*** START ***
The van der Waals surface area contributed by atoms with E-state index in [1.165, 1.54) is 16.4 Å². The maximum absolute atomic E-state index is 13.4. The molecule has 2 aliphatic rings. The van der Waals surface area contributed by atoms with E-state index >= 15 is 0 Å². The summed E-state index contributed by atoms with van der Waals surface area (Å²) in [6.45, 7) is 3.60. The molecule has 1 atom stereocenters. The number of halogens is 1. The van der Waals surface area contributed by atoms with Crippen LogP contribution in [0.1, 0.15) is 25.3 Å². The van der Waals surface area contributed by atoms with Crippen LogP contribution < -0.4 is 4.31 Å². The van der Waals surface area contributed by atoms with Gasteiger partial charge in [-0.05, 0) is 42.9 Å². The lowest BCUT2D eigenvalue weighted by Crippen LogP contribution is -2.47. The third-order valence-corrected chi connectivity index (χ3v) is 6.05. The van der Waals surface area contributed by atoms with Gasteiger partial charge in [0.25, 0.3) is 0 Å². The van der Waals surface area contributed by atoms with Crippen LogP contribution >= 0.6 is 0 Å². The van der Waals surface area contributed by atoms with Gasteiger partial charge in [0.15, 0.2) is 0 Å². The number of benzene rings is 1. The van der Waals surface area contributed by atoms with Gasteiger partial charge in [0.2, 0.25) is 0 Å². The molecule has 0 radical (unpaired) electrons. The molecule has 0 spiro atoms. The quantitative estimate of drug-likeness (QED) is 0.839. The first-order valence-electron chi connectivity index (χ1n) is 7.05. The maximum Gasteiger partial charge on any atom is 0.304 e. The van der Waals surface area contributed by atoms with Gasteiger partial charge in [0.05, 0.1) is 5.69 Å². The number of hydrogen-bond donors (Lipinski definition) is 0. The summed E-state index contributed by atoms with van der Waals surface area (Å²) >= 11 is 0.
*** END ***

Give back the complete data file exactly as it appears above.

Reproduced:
The van der Waals surface area contributed by atoms with E-state index in [1.165, 1.54) is 16.4 Å². The maximum absolute atomic E-state index is 13.4. The molecule has 2 aliphatic rings. The van der Waals surface area contributed by atoms with E-state index >= 15 is 0 Å². The summed E-state index contributed by atoms with van der Waals surface area (Å²) in [6.45, 7) is 3.60. The molecule has 1 atom stereocenters. The number of halogens is 1. The van der Waals surface area contributed by atoms with Crippen LogP contribution in [0.1, 0.15) is 25.3 Å². The van der Waals surface area contributed by atoms with Crippen LogP contribution < -0.4 is 4.31 Å². The van der Waals surface area contributed by atoms with Gasteiger partial charge in [-0.05, 0) is 42.9 Å². The lowest BCUT2D eigenvalue weighted by Crippen LogP contribution is -2.47. The third-order valence-corrected chi connectivity index (χ3v) is 6.05. The van der Waals surface area contributed by atoms with Gasteiger partial charge in [0.25, 0.3) is 0 Å². The van der Waals surface area contributed by atoms with Crippen LogP contribution >= 0.6 is 0 Å². The van der Waals surface area contributed by atoms with Gasteiger partial charge in [0.15, 0.2) is 0 Å². The number of benzene rings is 1. The van der Waals surface area contributed by atoms with Gasteiger partial charge in [0.2, 0.25) is 0 Å². The molecule has 0 radical (unpaired) electrons. The molecule has 0 spiro atoms. The quantitative estimate of drug-likeness (QED) is 0.839. The first-order valence-electron chi connectivity index (χ1n) is 7.05. The maximum Gasteiger partial charge on any atom is 0.304 e. The van der Waals surface area contributed by atoms with Gasteiger partial charge in [0.05, 0.1) is 5.69 Å². The number of hydrogen-bond donors (Lipinski definition) is 0. The summed E-state index contributed by atoms with van der Waals surface area (Å²) >= 11 is 0.